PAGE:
In the United States, July 4th is Independence Day, known by many as simply The Fourth of July. Of all American holidays, it is perhaps the most patriotic. Of course one element that seems synonymous with the holiday is fireworks; the bigger the better. You don’t have to be American to have an appreciation for fireworks. Case and point: On two of this week’s photographers are American. But it’s easy to understand the appeal of Fireworks: They are big, bold, beautiful and powerful. It’s no wonder that fireworks are a part of photo bucket lists everywhere. So let’s explore fireworks, this month’s common theme, as seen by…
Caleb Long captured this photograph, BOOOOM!, as part of his 365 project in 2010. I love how it looks like the fireworks are painted in bold colors on a black canvas. There is little or no other discernible details. This was a 3 second exposure at F/19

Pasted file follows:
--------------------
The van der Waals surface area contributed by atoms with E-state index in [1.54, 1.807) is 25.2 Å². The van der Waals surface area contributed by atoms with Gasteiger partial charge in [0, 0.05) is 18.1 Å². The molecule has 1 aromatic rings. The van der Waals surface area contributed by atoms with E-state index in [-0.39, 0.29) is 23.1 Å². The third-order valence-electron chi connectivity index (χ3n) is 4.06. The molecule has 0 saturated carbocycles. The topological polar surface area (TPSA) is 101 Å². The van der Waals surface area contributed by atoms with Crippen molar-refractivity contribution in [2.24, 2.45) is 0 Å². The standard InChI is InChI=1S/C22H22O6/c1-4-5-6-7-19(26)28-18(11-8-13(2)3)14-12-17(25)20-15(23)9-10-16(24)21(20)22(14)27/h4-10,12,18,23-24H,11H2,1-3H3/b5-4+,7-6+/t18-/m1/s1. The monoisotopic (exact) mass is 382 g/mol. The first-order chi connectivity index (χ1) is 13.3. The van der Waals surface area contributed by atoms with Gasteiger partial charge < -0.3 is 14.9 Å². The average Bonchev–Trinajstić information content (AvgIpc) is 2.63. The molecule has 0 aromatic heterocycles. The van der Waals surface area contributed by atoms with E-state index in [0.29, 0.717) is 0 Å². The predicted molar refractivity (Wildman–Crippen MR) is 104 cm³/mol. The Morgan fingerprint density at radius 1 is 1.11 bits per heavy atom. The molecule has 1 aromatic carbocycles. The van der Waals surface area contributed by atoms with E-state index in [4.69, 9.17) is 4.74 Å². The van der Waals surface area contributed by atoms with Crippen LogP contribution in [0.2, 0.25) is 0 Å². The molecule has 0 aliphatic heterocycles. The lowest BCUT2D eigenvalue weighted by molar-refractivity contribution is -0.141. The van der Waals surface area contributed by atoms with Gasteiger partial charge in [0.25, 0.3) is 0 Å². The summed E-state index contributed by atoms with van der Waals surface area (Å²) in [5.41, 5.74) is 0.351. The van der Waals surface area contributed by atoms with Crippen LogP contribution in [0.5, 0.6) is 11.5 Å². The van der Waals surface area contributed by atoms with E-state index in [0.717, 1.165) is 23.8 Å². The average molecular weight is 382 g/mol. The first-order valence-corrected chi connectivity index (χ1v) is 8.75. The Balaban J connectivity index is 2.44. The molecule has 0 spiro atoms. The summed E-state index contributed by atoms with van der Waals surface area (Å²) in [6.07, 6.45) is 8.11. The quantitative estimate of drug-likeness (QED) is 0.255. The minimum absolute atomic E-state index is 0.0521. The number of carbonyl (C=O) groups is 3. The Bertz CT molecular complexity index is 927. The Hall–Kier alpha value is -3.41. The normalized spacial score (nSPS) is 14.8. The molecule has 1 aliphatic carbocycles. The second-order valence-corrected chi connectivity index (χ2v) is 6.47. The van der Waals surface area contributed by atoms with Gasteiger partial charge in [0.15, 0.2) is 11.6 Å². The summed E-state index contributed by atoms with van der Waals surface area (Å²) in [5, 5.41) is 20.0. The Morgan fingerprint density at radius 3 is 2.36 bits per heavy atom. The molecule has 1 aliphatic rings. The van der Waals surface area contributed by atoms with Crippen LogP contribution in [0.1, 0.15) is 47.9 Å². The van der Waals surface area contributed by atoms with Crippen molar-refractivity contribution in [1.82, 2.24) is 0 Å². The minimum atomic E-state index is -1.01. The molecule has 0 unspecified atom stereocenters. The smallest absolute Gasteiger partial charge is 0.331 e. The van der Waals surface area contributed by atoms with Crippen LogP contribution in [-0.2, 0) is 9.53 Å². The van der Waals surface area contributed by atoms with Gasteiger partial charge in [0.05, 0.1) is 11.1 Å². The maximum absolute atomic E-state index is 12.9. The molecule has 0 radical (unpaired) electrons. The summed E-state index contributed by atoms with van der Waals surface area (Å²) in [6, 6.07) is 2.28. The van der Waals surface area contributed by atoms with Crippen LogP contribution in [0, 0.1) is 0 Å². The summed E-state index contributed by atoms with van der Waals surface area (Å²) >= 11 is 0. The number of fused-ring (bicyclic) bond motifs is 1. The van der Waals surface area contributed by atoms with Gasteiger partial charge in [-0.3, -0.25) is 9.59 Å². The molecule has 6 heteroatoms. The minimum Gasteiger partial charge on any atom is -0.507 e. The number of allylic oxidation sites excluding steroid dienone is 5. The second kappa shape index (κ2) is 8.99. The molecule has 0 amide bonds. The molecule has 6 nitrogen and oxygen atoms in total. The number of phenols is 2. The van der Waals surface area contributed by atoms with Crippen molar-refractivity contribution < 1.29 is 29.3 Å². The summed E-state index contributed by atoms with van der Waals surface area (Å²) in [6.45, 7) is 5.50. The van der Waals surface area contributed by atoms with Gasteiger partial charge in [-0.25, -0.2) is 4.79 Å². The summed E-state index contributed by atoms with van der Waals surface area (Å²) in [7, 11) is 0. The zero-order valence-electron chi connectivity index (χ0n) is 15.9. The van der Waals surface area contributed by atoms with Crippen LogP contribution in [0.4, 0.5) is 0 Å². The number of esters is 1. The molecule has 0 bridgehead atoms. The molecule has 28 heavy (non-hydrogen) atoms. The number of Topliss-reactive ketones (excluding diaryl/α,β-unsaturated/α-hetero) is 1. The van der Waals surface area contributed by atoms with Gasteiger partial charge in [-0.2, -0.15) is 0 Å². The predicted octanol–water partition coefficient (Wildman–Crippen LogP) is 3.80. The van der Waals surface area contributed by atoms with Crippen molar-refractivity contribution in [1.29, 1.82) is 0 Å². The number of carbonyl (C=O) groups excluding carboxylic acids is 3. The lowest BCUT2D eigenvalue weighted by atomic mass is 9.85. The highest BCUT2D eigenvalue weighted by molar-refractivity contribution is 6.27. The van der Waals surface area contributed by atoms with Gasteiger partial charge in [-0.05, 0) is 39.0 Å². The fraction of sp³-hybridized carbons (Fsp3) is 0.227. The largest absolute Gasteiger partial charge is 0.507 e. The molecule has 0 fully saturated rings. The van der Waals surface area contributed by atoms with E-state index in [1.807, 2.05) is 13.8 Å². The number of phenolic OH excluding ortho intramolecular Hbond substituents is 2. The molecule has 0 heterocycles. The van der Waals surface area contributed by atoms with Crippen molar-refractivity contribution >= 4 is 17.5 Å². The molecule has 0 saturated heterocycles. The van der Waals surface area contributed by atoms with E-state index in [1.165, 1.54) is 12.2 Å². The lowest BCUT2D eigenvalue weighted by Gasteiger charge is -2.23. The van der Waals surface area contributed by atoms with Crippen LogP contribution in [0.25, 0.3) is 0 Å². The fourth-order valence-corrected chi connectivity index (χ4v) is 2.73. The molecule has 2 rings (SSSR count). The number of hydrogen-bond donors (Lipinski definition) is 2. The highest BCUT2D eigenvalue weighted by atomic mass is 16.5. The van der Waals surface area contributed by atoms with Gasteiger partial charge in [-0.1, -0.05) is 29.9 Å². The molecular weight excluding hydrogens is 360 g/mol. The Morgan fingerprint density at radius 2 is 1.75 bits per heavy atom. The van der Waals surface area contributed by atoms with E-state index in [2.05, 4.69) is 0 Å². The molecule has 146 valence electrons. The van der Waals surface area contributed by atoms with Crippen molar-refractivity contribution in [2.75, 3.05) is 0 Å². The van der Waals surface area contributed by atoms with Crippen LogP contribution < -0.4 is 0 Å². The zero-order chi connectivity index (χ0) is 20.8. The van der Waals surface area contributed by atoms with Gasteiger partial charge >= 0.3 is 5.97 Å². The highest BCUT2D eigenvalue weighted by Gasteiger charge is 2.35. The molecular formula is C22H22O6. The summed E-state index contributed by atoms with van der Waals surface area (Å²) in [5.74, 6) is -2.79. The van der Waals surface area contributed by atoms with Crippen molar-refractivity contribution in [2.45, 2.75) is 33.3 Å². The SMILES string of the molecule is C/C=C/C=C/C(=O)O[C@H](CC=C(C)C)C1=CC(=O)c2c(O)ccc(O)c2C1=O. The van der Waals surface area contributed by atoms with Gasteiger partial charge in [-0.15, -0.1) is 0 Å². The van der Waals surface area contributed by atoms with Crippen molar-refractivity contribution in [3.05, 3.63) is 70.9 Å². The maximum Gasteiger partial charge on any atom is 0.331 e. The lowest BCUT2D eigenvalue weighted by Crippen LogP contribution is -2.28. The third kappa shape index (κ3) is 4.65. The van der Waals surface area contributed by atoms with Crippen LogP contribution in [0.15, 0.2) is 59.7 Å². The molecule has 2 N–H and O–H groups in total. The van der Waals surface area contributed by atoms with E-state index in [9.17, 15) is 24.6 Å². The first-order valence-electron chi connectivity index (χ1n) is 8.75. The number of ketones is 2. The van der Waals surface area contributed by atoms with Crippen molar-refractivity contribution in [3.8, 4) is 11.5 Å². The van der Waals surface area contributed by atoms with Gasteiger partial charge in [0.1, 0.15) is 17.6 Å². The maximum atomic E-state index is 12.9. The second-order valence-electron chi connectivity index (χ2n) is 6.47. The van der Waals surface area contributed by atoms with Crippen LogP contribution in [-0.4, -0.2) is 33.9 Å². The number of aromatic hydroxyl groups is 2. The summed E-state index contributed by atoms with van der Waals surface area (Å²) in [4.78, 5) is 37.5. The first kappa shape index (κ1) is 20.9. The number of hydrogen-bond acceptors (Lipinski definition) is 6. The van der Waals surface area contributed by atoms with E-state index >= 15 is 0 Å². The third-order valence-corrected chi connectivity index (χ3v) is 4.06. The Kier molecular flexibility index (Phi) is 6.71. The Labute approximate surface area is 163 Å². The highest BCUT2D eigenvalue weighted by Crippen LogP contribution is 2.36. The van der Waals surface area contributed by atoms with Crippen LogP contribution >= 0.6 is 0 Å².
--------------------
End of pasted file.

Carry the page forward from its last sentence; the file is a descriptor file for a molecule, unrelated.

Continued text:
A much more chaotic approach, Stephen Flores also captured this untitled photo around Independence Day. And you can tell by the patriotic Red, White and Blue color scheme of pyrotechnics. The reflection in the water adds some depth and anchors these fireworks with a context of the water and grounds all around.
Kevin Thornhill pulls his camera way back – half-way across the city I think – to fit these massive fireworks into the frame. Interestingly, he has chosen a landscape format despite the main subject clearly suggesting the opposite. In doing so, Kevin has exposed more of the context of the city, even though it’s only a handful of suggestive lights. This gives us a basis for comparison, but it also adds a surreal layer. It’s almost like the fireworks form a bouquet of flowers…it even has a vase.
Peter von Seth
Peter von Seth takes full advantage of longer exposures with his capture of these great fireworks. You can clearly see the bold trail all the way to the ground, but what really makes the shot for me is the smoke. You can see the smoke rising from the launch area and you can even see the cloud of smoke around the blooms. The result is a dreamlike sequence. Now doesn’t that really capture the mood of a fireworks display?